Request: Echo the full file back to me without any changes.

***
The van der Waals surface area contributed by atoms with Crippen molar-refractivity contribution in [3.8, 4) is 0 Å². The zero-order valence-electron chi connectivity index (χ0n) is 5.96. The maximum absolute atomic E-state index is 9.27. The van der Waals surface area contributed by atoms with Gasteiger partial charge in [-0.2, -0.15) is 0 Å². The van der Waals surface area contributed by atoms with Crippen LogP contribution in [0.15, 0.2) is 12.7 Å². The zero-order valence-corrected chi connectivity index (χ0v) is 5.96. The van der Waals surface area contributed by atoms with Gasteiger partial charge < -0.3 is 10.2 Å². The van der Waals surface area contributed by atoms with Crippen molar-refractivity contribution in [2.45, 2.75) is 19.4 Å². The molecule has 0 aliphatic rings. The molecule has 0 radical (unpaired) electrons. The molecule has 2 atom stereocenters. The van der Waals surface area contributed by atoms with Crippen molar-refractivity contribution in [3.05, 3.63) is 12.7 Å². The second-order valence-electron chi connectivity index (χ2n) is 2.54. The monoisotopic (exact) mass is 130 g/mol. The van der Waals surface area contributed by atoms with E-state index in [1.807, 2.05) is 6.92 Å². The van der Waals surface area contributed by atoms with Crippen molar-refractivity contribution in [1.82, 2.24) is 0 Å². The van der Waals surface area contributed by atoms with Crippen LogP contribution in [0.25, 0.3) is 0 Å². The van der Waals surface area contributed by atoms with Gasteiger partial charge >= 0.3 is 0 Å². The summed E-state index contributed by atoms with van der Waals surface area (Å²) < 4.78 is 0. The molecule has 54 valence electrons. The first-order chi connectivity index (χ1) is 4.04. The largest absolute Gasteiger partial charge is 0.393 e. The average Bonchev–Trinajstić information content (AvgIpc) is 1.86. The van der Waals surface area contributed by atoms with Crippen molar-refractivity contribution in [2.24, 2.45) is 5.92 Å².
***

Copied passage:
The van der Waals surface area contributed by atoms with Crippen molar-refractivity contribution in [3.8, 4) is 0 Å². The zero-order valence-electron chi connectivity index (χ0n) is 5.96. The maximum absolute atomic E-state index is 9.27. The van der Waals surface area contributed by atoms with Gasteiger partial charge in [-0.2, -0.15) is 0 Å². The van der Waals surface area contributed by atoms with Crippen LogP contribution in [0.15, 0.2) is 12.7 Å². The zero-order valence-corrected chi connectivity index (χ0v) is 5.96. The van der Waals surface area contributed by atoms with Gasteiger partial charge < -0.3 is 10.2 Å². The van der Waals surface area contributed by atoms with Crippen molar-refractivity contribution in [2.45, 2.75) is 19.4 Å². The molecule has 0 aliphatic rings. The molecule has 0 radical (unpaired) electrons. The molecule has 2 atom stereocenters. The van der Waals surface area contributed by atoms with Crippen molar-refractivity contribution in [3.05, 3.63) is 12.7 Å². The second-order valence-electron chi connectivity index (χ2n) is 2.54. The monoisotopic (exact) mass is 130 g/mol. The van der Waals surface area contributed by atoms with E-state index in [1.807, 2.05) is 6.92 Å². The van der Waals surface area contributed by atoms with Crippen molar-refractivity contribution in [1.82, 2.24) is 0 Å². The van der Waals surface area contributed by atoms with Crippen LogP contribution in [0.25, 0.3) is 0 Å². The van der Waals surface area contributed by atoms with Gasteiger partial charge >= 0.3 is 0 Å². The summed E-state index contributed by atoms with van der Waals surface area (Å²) < 4.78 is 0. The molecule has 54 valence electrons. The first-order chi connectivity index (χ1) is 4.04. The largest absolute Gasteiger partial charge is 0.393 e. The average Bonchev–Trinajstić information content (AvgIpc) is 1.86. The van der Waals surface area contributed by atoms with Crippen molar-refractivity contribution in [2.24, 2.45) is 5.92 Å².